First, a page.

The squad-level machine gun, as a man-portable weapon, was born during the fighting of World War 1 (1914-1918) where warplanners on both sides sought to equip the standard infantryman with a sweeping, repeat-fire system suitable for trench-clearing. While grenades and artillery served this role to an extent, more portable, accurate solutions were sought and this gave rise to the submachine gun as a new class of infantry weapon. Beyond this, and one of the truer squad-level machine gun-style weapons to emerge from the fighting, was the American Browning M1918 "Browning Automatic Rifle" - or "BAR".
The BAR proved somewhat unique in the scope of the war in that it gave the base warfighter of the period considerable repeat firepower. The weapon was a mixed success for it was too heavy to be a service rifle and limited to 20-round magazines and too light to be a true difference-making machine gun. Nevertheless, it was well-built and wholly robust for a frontline weapon and managed to see considerable service in World War 2 (1939-1945) and beyond. In the modern age, weapons such as the Belgian Fabrique-Nationale FN "Minimi" eventually took up the mantle.
The Minimi was designed around the 5.56x45mm NATO cartridge which rose to prominence in the 1960s by way of large-scale issue to the United States military. Western-aligned powers of the world followed suit and a massive collection of guns were designed during this period to fire the "intermediate" rifle cartridge. The Minimi did so and this was through a gas-operated function with the gas contained in a cylinder mounted under the barrel assembly. The barrel itself was fabricated to a heavy-duty standard for sustained firing and made to be quickly changed by the operator as needed. One interesting design quality of the Minimi was its ability to fire from a belt ammunition supply (200 rounds) or from standard M16-style detachable box magazines (30-round count). The box magazine was inserted into the bottom of the receiver (ahead of the trigger unit) in the usual way with a slight increase in rate-of-fire. When either method of feeding was in play, the other port was sealed off by a cover.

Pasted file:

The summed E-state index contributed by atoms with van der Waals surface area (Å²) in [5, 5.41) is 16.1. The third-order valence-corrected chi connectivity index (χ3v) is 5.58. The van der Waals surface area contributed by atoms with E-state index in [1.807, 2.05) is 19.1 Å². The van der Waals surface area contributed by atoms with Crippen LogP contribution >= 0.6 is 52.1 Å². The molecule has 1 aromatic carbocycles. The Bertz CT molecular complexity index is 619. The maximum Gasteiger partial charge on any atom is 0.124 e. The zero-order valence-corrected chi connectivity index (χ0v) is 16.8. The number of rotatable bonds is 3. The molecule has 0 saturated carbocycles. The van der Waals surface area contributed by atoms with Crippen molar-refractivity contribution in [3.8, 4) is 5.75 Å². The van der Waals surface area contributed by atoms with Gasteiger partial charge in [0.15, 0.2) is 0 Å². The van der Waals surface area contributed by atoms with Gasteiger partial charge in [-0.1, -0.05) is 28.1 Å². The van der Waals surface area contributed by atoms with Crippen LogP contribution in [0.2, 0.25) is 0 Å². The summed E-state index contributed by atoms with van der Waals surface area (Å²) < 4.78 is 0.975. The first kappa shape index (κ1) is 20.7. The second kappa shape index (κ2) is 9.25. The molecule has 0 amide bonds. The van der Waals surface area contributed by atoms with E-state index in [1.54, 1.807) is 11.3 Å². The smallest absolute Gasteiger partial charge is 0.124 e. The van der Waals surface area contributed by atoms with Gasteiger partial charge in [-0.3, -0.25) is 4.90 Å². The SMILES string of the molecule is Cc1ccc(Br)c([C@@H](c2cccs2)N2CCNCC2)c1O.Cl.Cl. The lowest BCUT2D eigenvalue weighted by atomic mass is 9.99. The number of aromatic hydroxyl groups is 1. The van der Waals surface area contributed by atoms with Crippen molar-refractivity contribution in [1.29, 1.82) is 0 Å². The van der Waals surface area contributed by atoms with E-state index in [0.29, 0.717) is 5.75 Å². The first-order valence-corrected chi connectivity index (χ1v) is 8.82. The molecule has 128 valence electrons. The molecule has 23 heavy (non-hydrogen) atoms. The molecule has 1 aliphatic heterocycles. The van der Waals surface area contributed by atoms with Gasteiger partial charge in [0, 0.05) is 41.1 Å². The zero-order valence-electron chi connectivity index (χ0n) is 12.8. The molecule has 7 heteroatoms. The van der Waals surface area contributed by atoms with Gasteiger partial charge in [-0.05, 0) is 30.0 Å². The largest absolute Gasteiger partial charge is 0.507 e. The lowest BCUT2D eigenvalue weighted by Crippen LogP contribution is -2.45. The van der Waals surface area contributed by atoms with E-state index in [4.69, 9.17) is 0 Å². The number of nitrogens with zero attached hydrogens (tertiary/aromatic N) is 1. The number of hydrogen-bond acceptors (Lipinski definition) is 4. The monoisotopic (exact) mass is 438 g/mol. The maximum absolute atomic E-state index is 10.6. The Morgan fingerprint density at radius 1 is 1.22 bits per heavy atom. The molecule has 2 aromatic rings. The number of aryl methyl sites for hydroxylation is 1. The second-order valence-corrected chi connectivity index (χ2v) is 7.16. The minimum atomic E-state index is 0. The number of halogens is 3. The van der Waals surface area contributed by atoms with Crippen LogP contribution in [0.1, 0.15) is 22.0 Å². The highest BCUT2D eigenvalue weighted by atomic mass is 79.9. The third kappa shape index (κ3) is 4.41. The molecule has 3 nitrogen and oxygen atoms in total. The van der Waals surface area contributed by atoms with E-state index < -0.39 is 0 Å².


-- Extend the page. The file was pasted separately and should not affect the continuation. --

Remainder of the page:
Introduced in 1982, the Belgian-made Minimi quickly evolved into the light-support weapon-of-choice for several key national military powers including Britain and the United States. For the former it has served as the L108A1 and, for the latter, it was adopted as the venerable "M249 SAW". Uses went beyond infantry-level operations for the machine gun has been featured in the selective inventories of various special forces outfits and has seen use on pintle mounts for vehicles. In practice, the FN Minimi has developed a history of reliability under the most severe of combat conditions and environments. The 5.56mm cartridge has, however, been criticized by some for its penetration value falloff in ranged, open-field fighting.
The standard Minimi form features a fixed, lightweight skeletal butt with a carrying handle set over the receiver for improved transportability. There is a folding bipod fitted to the frontal section of the gas cylinder which can be stowed away during travel. One major variation of the FN Minimi is the FN Minimi-Para which showcases a collapsible butt, a feature proving quite useful to paratroopers and special forces operatives. The Para model is in British military service as the L110A2.